Scope: The long-lasting asymptomatic American Trypanosomiasis may translate into Chagas disease (CD). The Trypanosoma cruzi (Tc) infections spread across five Continents due to human population mobility, and CD is the most prevalent cause of heart failure in the Western Hemisphere. The hypothesis that Tc can be sexually transmitted was investigated.
Experiments: The blood and the semen samples were secured from 109 study subjects in four families. The Tc infections were assessed through the enzyme-linked immunosorbent assay (ELISA) and the indirect immunofluorescence (IF) of the Tc antibody. The protozoan nuclear (nDNA) and the mitochondrial DNA (kDNA) were assessed by the PCR with specific primer sets. All these experiments were conducted in three occasions one year apart.
Findings: The ELISA and the IF showed the Tc antibody in 31/109 (28.4%) families’ members. However, the nDNA-PCR confirmed by Southern hybridization, cloning and sequence revealed positive results in 83/109 (76%) family members. The instills of nDNA-PCR+ semen aliquots in the vagina or in the peritoneal cavity of mice resulted into Tc nests in the somatic cells and in the organs of reproduction. The absence of the Tc antibody in 62.5% of the families’ members explained by the vertical transmission of Tc infections, and immune tolerance shown in chicks hatched from Tc-infected eggs. The kDNA-PCR+results in 91/109 (83%) explained by the vertical transfer of the mitochondrial kDNA sequences into the host’s genome. Multiple kDNA mutations translated into Chagas-like heart disease.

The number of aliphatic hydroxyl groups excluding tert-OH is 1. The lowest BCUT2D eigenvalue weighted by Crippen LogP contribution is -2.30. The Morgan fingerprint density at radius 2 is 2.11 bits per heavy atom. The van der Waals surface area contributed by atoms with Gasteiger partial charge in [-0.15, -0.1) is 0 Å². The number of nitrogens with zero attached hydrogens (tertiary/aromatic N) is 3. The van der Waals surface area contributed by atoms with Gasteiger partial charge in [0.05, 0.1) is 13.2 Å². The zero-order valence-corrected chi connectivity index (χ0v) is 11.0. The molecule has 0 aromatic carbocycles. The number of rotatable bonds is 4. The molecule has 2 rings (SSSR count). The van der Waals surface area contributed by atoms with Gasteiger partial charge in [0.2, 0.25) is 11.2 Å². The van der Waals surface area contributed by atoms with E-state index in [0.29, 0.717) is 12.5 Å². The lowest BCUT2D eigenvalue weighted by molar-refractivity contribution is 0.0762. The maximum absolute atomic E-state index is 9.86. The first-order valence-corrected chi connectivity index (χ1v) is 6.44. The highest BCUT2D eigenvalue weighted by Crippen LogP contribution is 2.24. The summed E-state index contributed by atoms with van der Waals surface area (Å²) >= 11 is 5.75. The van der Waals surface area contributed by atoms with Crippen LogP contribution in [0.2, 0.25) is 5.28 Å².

Conclusion: The sexual transmission of Tc in humans is a pandemic route for the genetically driven Chagas disease and biodiversity.